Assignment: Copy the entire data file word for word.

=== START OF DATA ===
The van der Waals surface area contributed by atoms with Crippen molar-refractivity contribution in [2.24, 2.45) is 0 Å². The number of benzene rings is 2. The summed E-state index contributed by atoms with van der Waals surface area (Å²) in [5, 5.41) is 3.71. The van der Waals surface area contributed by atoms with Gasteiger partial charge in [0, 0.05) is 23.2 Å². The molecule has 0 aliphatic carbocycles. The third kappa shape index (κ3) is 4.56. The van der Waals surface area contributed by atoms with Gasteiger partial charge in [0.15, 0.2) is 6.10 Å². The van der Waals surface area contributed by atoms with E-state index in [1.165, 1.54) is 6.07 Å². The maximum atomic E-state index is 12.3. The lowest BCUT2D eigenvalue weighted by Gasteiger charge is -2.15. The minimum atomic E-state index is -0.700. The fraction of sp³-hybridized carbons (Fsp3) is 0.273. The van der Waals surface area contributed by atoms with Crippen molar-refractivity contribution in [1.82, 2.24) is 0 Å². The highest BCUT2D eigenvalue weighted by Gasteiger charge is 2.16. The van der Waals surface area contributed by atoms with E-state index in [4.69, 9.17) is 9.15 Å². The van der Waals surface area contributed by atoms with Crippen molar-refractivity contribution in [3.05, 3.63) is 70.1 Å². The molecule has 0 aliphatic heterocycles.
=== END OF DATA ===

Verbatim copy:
The van der Waals surface area contributed by atoms with Crippen molar-refractivity contribution in [2.24, 2.45) is 0 Å². The number of benzene rings is 2. The summed E-state index contributed by atoms with van der Waals surface area (Å²) in [5, 5.41) is 3.71. The van der Waals surface area contributed by atoms with Gasteiger partial charge in [0, 0.05) is 23.2 Å². The molecule has 0 aliphatic carbocycles. The third kappa shape index (κ3) is 4.56. The van der Waals surface area contributed by atoms with Gasteiger partial charge in [0.15, 0.2) is 6.10 Å². The van der Waals surface area contributed by atoms with E-state index in [1.165, 1.54) is 6.07 Å². The maximum atomic E-state index is 12.3. The lowest BCUT2D eigenvalue weighted by Gasteiger charge is -2.15. The minimum atomic E-state index is -0.700. The fraction of sp³-hybridized carbons (Fsp3) is 0.273. The van der Waals surface area contributed by atoms with Crippen molar-refractivity contribution in [1.82, 2.24) is 0 Å². The highest BCUT2D eigenvalue weighted by Gasteiger charge is 2.16. The van der Waals surface area contributed by atoms with E-state index in [4.69, 9.17) is 9.15 Å². The van der Waals surface area contributed by atoms with Crippen molar-refractivity contribution in [3.05, 3.63) is 70.1 Å². The molecule has 0 aliphatic heterocycles.